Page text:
Tennessee State University's policy on absences may be found in the Student Handbook, Chapter VII, pp. 100-101.
The last day to withdraw is Apr 11
Special Note on Academic Honesty
|Except in cases of group projects so designated by the
instructor, all tests and assignments submitted in the course must be
the original work of the student. In cases of plagiarism
or cheating, the instructor may assign an F on the assignment or an F in
the course and is also advised to report such cases immediately to both
the Vice President for Student Affairs and the Vice President for
Students in HIST 2070 are warned particularly against the following forms of academic dishonesty:
Tennessee State University's policies on academic conduct may be found in the Student Handbook, Chapter III, p. 18.
Preparation: since students are expected to participate in class
discussion, it is important to complete all the assigned readings before
coming to class. Students are expected to understand the material, or at
least have identified what they do not yet understand in order to ask
questions in class. All students are expected to come to class prepared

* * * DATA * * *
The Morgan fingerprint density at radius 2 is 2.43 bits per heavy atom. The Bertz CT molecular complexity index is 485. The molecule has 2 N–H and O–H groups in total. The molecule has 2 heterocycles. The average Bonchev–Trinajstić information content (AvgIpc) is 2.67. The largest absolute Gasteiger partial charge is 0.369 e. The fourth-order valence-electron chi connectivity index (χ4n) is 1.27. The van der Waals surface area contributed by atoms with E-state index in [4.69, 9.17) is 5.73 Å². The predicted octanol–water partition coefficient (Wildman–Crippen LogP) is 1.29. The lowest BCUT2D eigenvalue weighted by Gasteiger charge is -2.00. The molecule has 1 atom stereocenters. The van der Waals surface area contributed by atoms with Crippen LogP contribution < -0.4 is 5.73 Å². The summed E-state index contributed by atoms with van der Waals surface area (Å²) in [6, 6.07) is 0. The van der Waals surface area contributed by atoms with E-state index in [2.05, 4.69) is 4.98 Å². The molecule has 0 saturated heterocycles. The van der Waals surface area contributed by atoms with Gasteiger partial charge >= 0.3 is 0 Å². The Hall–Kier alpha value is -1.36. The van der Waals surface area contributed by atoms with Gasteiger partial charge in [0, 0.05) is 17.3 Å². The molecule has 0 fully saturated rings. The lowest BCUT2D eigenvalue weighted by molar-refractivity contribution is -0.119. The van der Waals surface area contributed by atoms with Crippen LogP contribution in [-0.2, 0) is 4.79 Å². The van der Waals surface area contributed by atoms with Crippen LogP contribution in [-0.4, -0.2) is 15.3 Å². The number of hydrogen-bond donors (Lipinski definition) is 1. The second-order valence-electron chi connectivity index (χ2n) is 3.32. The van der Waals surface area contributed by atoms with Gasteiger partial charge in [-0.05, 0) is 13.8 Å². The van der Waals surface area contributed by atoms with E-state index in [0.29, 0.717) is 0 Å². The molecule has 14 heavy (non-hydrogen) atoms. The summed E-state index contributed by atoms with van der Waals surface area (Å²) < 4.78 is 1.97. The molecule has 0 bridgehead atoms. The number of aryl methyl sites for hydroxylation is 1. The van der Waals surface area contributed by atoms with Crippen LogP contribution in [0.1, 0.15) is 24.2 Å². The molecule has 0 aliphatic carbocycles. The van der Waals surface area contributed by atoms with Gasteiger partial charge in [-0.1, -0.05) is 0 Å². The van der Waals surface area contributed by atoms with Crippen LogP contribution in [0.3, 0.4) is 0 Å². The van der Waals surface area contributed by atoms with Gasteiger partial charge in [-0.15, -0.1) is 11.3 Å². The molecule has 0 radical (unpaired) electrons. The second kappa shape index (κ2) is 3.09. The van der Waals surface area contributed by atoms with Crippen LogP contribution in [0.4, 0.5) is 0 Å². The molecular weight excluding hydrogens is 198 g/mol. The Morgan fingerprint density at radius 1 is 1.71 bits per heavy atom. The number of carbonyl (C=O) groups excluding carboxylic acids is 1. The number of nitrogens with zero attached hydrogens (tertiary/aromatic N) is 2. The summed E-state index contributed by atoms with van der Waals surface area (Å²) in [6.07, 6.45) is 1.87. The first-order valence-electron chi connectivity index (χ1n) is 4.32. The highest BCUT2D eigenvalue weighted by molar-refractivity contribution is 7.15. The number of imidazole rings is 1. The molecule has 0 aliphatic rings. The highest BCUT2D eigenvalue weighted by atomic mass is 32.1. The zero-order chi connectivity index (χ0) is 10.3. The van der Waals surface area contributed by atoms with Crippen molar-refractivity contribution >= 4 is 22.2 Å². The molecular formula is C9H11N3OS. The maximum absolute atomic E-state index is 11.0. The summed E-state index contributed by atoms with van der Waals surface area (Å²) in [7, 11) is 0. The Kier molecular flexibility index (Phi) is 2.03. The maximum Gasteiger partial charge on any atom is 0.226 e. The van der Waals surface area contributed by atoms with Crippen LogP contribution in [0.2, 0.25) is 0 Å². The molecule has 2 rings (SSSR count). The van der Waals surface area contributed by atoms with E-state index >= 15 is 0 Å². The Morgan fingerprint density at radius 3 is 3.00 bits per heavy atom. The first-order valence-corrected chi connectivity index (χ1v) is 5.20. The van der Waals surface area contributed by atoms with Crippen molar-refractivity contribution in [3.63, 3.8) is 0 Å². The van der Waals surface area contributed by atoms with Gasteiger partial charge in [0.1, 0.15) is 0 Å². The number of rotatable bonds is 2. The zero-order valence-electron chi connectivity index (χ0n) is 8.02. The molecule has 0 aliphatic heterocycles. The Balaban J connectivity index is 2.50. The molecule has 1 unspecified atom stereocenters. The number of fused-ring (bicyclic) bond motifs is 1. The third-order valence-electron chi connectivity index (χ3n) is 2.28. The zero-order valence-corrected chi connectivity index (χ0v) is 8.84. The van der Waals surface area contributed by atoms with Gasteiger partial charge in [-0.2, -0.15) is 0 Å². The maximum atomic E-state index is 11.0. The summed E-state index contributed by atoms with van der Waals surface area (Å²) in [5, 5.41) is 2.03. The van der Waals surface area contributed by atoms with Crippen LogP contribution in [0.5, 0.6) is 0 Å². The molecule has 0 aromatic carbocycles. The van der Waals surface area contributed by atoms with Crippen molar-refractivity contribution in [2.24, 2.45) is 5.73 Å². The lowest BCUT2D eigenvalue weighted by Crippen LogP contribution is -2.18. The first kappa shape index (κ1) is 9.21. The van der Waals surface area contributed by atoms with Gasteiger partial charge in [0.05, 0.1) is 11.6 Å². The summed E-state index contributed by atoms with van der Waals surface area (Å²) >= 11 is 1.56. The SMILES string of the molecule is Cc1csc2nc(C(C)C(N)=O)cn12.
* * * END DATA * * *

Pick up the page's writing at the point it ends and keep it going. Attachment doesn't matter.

to discuss the assigned material.
Students are expected to observe normal courtesy in class. They are expected to pay attention to the instructor, to take detailed notes, to refrain from personal conversation, and to avoid any other behavior that disturbs others. A student who does not observe these courtesies maybe asked to leave the room.
Accommodation for Disabilities The Department of
History, Geography, and Political Science, in conjunction with the
Office of Disabled Student Services, makes reasonable accommodation for
qualified students with medically documented disabilities. If you need
an accommodation, please contact Dan Steely of TSU's Disabled Student
Services Office at 963-7400 (phone) or 963-5051 (fax).
|Back to Contents||Last Updated: Jan 16, 2014|